Thursday, May 27, 2010

When writers cry

My heartfelt thoughts and prayers are with my friend Joy Collins. While they were vacationing in New York this week, her husband John died suddenly.

If you've been to this blog a few times, you've heard me mention Joy or seen her comments. Please keep her in your thoughts.

Thursday, May 20, 2010

Cactus Rain eBooks

It isn't likely that Cactus Rain will publish eBooks. Once the book has been transformed into eBook format, the cost is relatively low from there on out. So why is there a price war on Amazon with several large publishers and Kindle books?

Like I wrote in the previous post, books are the product that pays the company expenses. So eBooks have to pay for the staff, furniture for the staff, electricity and everything else used to run a business so the eBook can be produced. The whole idea of being in business is to turn a profit. Publishers generally are not charity enterprises.

Remember way back when video formats came out with VHS and BetaMax? Every government office I worked in had a video machine and they were all Beta. The cassettes were not interchangeable. At least the new BluRay machines will play the old DVDs.

While we embrace technology in many ways there is still an awe associated to my 100+ year old books on my bookshelf. There is something about the aging leather cover, the vivid lithograph pictures, and the print - typeset, mind you - on the page that no StarTrek technology can emulate.

Social media, eBooks, phone apps, all of it is fun...but does it deliver a lasting product? Will anyone run the tips of their fingers over an eReader in a hundred years?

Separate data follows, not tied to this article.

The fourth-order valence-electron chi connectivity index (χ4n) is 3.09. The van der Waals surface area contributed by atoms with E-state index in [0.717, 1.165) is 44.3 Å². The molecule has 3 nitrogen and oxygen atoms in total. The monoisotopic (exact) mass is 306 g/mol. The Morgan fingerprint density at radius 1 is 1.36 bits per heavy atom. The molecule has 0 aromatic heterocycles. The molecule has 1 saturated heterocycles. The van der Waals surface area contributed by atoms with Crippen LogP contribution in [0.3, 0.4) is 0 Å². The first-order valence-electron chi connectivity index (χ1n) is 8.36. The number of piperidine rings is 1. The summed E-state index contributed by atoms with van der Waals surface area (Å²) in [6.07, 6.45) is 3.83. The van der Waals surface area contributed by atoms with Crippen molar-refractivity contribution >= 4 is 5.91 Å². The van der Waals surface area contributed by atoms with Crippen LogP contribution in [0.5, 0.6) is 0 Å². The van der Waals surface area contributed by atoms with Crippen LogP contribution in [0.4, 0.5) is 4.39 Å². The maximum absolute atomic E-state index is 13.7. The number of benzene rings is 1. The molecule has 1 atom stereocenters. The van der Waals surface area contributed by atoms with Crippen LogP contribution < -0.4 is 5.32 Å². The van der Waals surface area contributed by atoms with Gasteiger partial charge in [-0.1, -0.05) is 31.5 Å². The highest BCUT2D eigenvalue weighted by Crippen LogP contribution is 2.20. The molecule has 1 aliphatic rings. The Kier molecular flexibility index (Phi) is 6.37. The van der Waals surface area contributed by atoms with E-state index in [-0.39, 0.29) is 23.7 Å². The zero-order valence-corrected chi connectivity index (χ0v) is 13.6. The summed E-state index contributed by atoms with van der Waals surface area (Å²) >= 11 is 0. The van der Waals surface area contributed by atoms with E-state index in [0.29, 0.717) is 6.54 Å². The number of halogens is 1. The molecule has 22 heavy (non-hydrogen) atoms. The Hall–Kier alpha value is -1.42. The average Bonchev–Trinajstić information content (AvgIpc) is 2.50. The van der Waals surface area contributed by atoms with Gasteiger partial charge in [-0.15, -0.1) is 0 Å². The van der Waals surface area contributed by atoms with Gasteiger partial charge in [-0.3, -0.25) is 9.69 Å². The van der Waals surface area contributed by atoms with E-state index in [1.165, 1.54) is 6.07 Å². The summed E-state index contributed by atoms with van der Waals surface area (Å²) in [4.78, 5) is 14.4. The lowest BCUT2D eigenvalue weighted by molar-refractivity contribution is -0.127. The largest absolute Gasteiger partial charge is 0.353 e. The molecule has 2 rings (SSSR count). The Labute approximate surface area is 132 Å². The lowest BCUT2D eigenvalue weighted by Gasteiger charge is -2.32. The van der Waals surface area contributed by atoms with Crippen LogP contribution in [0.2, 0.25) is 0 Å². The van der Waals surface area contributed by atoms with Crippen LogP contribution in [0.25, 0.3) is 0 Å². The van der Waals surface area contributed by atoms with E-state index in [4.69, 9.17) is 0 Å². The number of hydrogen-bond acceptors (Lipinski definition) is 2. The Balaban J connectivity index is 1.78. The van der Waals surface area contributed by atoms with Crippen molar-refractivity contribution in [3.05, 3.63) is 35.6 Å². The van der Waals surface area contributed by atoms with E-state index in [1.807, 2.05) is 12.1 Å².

I have a resource for the authors who want their books eFormated and distributed. However, every time I've given in to peer pressure the results have disappointed me. Mostly I've been disappointed that I didn't stand on my convictions. I always come back to the thought that it was The Emperor's New Clothes. (If you don't know that children's story, go buy the book. Don't borrow it, you need a copy to keep.)

If it wasn't late, I'd draw the Cactus Rain logo cactus with an eReader...just for this post.

Tuesday, May 18, 2010

Why are books so expensive?

People see books at boot sales (garage sales) for a few pennies - certainly $1.00 would be the top price. In bookstores the retail price seems high in comparison to buying them used or borrowing from a friend makes us stop short.

Libraries buy 2 - 3 copies of the best sellers at a discounted price and hundreds of people read them, but there was only 2-3 purchased and that means only the revenue from 2-3 came to the publisher and eventually to the author, if the advance had been met.

All of that expected loss revenue is factored into the list price of the book - exactly what I did when I priced my books to go onto (BTW, my books will be on sale on my website in June for my birthday gift to you.)

It is far too complicated to talk about wholesale pricing with co-ops in bookstores without making this a long post (and online retail is another set of formulas). Leave it to say for now that the math would make any reasonable person's head spin.